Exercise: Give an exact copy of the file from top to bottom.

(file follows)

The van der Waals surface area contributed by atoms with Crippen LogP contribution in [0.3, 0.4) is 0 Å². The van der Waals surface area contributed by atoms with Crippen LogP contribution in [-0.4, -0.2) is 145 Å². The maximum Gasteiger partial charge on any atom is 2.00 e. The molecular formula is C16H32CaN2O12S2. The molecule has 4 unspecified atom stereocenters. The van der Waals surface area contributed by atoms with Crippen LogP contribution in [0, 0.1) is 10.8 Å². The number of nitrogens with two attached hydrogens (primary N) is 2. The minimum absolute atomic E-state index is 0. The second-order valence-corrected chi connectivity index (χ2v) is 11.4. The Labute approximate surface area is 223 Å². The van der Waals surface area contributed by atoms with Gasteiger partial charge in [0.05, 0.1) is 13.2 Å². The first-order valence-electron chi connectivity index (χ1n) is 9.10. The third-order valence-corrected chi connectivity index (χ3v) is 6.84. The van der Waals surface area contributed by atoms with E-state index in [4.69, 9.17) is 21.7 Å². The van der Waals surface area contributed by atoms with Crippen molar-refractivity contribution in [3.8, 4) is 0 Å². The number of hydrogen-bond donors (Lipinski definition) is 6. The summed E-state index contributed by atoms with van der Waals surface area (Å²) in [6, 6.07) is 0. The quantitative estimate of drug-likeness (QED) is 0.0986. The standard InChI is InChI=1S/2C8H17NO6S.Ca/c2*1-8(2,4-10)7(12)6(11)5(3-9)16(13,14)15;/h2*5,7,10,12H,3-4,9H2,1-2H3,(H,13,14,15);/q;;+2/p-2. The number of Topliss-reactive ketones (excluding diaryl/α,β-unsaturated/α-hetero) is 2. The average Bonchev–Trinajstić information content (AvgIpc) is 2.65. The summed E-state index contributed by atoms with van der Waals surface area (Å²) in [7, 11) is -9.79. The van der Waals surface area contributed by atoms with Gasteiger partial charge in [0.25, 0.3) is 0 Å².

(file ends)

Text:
The van der Waals surface area contributed by atoms with Crippen LogP contribution in [0.3, 0.4) is 0 Å². The van der Waals surface area contributed by atoms with Crippen LogP contribution in [-0.4, -0.2) is 145 Å². The maximum Gasteiger partial charge on any atom is 2.00 e. The molecular formula is C16H32CaN2O12S2. The molecule has 4 unspecified atom stereocenters. The van der Waals surface area contributed by atoms with Crippen LogP contribution in [0, 0.1) is 10.8 Å². The number of nitrogens with two attached hydrogens (primary N) is 2. The minimum absolute atomic E-state index is 0. The second-order valence-corrected chi connectivity index (χ2v) is 11.4. The Labute approximate surface area is 223 Å². The van der Waals surface area contributed by atoms with Gasteiger partial charge in [0.05, 0.1) is 13.2 Å². The first-order valence-electron chi connectivity index (χ1n) is 9.10. The third-order valence-corrected chi connectivity index (χ3v) is 6.84. The van der Waals surface area contributed by atoms with E-state index in [4.69, 9.17) is 21.7 Å². The van der Waals surface area contributed by atoms with Crippen molar-refractivity contribution in [3.8, 4) is 0 Å². The number of hydrogen-bond donors (Lipinski definition) is 6. The summed E-state index contributed by atoms with van der Waals surface area (Å²) in [6, 6.07) is 0. The quantitative estimate of drug-likeness (QED) is 0.0986. The standard InChI is InChI=1S/2C8H17NO6S.Ca/c2*1-8(2,4-10)7(12)6(11)5(3-9)16(13,14)15;/h2*5,7,10,12H,3-4,9H2,1-2H3,(H,13,14,15);/q;;+2/p-2. The number of Topliss-reactive ketones (excluding diaryl/α,β-unsaturated/α-hetero) is 2. The average Bonchev–Trinajstić information content (AvgIpc) is 2.65. The summed E-state index contributed by atoms with van der Waals surface area (Å²) in [7, 11) is -9.79. The van der Waals surface area contributed by atoms with Gasteiger partial charge in [0.25, 0.3) is 0 Å².